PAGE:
As markets continued to tumble and volatility remained sharply elevated on Thursday, worried investors may be wondering whether the stock market is in, or will soon be in, a correction. Any decline in price of 10% or more from an index's most recent high is generally classified as a correction – and depending on whom you ask, a correction could represent either a natural re-adjustment in price within an overall uptrend or the beginnings of a doomsday scenario.
On Thursday, one of the three main large-cap indexes – the tech-heavy Nasdaq Composite – entered into correction territory, as tech stocks like Amazon.com, Inc. (AMZN), Netflix, Inc. (NFLX) and their FAANG brethren remained under heavy pressure. For now, the S&P 500 and Dow have both been spared membership in the correction club, but that could soon change if small-cap stocks fulfill their traditional role as a leading indicator for the markets – the Russell 2000 index of small-cap stocks also entered into correction on Thursday. (See also: 'Exuberant' Market Faces Second 10% Reversal Since January.)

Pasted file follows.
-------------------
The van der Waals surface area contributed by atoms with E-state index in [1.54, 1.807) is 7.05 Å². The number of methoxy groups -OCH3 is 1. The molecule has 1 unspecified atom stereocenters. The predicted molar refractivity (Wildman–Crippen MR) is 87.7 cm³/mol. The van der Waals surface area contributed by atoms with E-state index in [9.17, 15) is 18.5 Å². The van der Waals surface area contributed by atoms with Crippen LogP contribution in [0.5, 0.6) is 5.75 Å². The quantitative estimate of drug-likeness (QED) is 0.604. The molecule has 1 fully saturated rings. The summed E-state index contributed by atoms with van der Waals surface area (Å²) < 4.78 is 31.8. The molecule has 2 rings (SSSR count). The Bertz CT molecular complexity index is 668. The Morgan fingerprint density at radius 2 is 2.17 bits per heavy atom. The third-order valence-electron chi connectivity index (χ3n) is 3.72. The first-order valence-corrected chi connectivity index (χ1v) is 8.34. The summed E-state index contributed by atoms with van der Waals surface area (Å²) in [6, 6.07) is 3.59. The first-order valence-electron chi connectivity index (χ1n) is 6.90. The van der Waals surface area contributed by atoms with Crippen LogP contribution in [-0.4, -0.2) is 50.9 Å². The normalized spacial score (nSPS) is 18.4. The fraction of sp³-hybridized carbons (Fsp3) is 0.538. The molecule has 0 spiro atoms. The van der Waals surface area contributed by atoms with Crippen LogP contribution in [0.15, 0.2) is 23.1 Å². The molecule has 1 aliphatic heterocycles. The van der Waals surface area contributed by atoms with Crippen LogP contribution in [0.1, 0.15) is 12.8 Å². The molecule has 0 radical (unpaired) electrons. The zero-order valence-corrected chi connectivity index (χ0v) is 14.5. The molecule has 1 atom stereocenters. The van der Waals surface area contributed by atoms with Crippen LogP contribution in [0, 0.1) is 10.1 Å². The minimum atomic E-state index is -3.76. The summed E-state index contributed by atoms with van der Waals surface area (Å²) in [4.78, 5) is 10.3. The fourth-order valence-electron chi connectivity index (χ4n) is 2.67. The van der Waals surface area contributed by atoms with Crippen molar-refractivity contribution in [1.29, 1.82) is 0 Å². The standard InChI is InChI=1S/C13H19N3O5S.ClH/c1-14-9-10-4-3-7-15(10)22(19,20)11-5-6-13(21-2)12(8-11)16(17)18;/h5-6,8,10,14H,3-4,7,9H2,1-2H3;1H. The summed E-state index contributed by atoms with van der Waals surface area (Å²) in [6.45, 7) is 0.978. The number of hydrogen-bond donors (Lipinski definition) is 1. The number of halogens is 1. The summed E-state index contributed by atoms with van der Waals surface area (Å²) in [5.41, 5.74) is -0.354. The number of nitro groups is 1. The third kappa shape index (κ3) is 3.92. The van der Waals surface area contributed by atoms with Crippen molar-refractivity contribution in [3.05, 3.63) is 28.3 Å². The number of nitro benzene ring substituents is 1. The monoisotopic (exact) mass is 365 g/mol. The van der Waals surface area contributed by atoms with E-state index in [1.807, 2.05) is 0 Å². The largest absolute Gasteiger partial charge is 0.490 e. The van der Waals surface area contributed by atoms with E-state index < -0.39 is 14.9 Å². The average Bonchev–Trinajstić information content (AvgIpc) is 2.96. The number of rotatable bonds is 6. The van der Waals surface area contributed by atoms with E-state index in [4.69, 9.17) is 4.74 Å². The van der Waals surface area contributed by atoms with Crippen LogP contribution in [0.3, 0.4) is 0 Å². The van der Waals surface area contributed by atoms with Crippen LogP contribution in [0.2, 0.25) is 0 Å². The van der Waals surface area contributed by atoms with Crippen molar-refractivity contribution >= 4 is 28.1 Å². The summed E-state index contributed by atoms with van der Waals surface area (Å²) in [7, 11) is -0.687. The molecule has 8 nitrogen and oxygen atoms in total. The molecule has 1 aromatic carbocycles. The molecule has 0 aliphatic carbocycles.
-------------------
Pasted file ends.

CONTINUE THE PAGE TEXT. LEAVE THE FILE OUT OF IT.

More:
As shown on the chart below, Nasdaq's continued plunge on Thursday places the index right around the -10% mark from its late-August highs. In the process, the index also extended its breakdown well below both its key 200-day moving average and a rising trendline extending back to mid-2016. Friday will be critical for equity markets – if Nasdaq and key tech stocks are unable to bounce, they could help pull the other major indexes into correction territory with them.